While some kids may be experimenting with their sexuality as a cry for attention, my son is definitely not one of them. When relatives ask me this question, I feel bad for them because they missed out on knowing a really awesome kid. Perhaps, deep down, that's why all these questions are hurtful. If these relatives really care about my son and want to be a part of his life, they'd take him to dinner and talk with him, not ask me questions behind his back. They'd get to know him as a complete person as I do. After all, all moms want their kids to be seen and loved for who they truly are, whether gay or straight.

My Gay Son Is So Much More Than His Sexuality

This Is the Book I Now Recommend to Relatives When They Have Questions and Concerns About My Gay Son

Is It a Choice? 3rd ed.: Answers to Three Hundred of the Most Fre
Is It a Choice? 3rd ed.: Answers to Three Hundred of the Most Fre

While I'm proud of my gay son, I'm still adjusting to him coming out and I'm certainly no expert on homosexuality. When relatives ask me questions, I now recommend they read this book that's choke-full of answers on a wide-range of topics. I figure if a person is intellectually curious and open-minded about the topic they'll be happy to read and learn more. If not, I don't want to waste my breath trying to explain things to them. I've recently given this book to my son's grandparents, but I'm pretty certain that haven't bothered to read it. At least, I now know they'd prefer to stay in their ignorance.

 

This content is accurate and true to the best of the author’s knowledge and is not meant to substitute for formal and individualized advice from a qualified professional.

Questions & Answers

    © 2018 McKenna Meyers

    Comments

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      • letstalkabouteduc profile imageAUTHOR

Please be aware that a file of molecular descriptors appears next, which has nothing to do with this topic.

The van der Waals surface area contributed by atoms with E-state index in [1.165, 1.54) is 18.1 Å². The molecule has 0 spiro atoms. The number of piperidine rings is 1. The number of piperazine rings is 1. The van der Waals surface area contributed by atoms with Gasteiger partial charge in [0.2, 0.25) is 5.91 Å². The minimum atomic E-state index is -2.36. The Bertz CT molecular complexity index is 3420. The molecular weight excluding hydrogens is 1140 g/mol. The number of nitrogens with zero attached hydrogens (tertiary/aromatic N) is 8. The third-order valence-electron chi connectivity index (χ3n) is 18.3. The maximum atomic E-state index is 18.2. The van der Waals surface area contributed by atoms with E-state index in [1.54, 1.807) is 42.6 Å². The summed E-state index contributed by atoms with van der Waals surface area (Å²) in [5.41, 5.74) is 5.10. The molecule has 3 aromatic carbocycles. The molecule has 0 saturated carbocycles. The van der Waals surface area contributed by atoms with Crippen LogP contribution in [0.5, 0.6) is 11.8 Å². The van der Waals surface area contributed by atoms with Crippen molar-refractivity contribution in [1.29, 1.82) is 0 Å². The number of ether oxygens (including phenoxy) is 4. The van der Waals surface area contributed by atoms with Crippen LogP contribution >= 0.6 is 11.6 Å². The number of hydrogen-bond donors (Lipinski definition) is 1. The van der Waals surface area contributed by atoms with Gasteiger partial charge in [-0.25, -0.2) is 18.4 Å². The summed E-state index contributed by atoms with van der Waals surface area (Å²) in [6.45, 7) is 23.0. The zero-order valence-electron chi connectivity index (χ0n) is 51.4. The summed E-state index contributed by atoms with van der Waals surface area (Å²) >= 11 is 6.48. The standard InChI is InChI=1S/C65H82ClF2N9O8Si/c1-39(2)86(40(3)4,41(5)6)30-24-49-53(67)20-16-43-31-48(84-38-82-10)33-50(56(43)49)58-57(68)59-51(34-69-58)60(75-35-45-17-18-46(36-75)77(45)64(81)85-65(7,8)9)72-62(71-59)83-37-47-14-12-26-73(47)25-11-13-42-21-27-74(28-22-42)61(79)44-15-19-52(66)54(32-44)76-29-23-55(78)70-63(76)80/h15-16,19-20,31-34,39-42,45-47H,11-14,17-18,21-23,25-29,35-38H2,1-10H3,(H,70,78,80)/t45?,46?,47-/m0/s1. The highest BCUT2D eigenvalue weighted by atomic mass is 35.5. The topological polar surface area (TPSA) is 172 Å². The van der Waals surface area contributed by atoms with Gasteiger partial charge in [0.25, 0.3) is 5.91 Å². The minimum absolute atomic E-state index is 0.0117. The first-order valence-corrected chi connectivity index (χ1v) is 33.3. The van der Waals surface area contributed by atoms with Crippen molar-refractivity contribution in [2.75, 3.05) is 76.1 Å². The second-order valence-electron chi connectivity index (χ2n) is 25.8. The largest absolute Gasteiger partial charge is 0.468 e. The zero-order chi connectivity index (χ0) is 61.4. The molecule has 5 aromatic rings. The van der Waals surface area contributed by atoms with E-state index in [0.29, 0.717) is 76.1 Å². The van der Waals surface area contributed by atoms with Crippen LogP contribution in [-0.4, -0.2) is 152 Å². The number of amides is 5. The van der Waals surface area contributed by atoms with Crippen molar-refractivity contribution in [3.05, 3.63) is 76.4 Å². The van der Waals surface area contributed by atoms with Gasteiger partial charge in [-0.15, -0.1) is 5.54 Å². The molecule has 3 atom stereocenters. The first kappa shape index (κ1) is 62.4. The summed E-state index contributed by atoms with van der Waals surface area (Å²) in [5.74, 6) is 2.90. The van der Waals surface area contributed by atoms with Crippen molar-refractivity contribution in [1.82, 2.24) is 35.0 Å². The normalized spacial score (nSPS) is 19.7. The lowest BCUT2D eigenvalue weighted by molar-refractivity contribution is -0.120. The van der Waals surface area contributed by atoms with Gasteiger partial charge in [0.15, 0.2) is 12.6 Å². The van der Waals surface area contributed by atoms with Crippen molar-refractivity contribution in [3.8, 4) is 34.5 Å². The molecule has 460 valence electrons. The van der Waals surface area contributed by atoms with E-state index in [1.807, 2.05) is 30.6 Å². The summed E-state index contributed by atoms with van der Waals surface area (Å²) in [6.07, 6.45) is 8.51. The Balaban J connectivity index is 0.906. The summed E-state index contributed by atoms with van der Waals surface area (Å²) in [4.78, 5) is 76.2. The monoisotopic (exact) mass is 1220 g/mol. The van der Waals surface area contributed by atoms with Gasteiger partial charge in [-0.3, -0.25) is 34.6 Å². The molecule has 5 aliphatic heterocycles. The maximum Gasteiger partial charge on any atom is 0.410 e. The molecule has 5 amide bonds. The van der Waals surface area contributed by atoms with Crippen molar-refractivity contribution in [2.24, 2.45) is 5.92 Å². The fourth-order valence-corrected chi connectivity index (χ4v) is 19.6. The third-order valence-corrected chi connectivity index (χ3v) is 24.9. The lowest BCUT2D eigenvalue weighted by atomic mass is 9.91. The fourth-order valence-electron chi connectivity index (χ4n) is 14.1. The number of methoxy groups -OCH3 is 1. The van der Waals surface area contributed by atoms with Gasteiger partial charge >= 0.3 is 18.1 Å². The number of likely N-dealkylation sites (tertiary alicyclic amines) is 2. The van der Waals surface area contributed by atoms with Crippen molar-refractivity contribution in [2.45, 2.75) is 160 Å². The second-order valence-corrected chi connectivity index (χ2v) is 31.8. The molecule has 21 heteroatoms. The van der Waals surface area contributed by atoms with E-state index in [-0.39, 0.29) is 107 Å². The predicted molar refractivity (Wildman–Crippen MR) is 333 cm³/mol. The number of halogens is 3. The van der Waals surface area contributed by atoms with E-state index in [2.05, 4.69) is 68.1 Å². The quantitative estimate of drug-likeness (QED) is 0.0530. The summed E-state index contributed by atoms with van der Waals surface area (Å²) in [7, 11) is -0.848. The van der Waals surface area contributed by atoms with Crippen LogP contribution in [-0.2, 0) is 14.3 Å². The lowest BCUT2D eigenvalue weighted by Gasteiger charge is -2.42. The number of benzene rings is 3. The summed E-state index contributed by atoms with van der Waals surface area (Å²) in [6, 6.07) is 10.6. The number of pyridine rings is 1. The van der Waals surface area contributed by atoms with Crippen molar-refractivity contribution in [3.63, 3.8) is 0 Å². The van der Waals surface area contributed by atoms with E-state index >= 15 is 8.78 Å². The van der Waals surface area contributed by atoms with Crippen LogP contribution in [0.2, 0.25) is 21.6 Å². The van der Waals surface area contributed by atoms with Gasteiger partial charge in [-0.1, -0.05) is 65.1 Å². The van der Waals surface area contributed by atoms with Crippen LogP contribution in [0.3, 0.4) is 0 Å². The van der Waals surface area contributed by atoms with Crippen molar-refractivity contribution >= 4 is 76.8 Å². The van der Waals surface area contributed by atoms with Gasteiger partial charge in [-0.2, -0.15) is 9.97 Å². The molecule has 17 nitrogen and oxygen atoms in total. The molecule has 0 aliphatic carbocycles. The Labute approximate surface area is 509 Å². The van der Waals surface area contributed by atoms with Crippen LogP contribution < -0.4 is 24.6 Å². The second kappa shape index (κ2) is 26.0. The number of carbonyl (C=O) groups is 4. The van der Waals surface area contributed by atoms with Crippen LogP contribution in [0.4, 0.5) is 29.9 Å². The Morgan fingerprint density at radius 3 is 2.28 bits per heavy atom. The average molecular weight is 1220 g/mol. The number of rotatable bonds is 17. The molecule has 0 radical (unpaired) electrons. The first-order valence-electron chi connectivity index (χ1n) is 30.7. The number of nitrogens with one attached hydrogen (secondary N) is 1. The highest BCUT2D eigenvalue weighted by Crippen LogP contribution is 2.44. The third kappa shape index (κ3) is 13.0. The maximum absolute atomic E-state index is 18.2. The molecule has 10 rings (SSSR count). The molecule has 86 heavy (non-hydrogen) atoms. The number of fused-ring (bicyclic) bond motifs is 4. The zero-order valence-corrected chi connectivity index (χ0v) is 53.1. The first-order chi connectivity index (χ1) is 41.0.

McKenna Meyers 

        16 months ago from Bend, OR

        I'm sorry, Kassandra, you can't be more open and honest within your own family. That's difficult to accept. When my son was diagnosed with autism at 4, my family wasn't supportive like I imagined they would be. No one gave me the help I needed when I was juggling him and a newborn.

        Therefore, all those years later when my son came out, it was no big deal for me. I adjusted quickly and didn't care what family members thought. I knew my child wasn't put on earth to fulfill me, to make me proud, to represent me to the world. He's here to live his own life the best way he knows how...just like you.

        Your journey is just starting, Kassandra, and so much love and so many adventures are in your future. It may not involve the people you imagined it would, but it will be great. Best to you!

      • Kassandra Tellez profile image

        Kassandra Tellez 

        16 months ago from Texas

        I understand the struggle with family acting one way about homosexuality, then all of a sudden doing a complete 180.

        Although I have come out to my parents I am not allowed to mention my sexuality in front of my grandparents from either side. My younger siblings for the sake of possibly "confusing them". Not to mention I can not bring my significant other home because it will make my family look bad towards the rest of the family or possibly worse, the public.

        It is good to know that you, and the rest of your household, are completely supporting your son 100 percent in his coming out. I applaud ya'll.

      • letstalkabouteduc profile imageAUTHOR

        McKenna Meyers 

        16 months ago from Bend, OR

        Yes, Bill, it was a no-brainer for my husband and me but more complicated for other family members. Some have deep religious convictions that say gay relationships are wrong. I think if they had been closer to my son when he was growing up they'd accept him now. But, they never took the time to do that. Their loss.

      • billybuc profile image

        Bill Holland 

        16 months ago from Olympia, WA

        The choice is pretty easy for a parent...support your child in being who he is. As for the rest of the family...get on-board or get off the Express.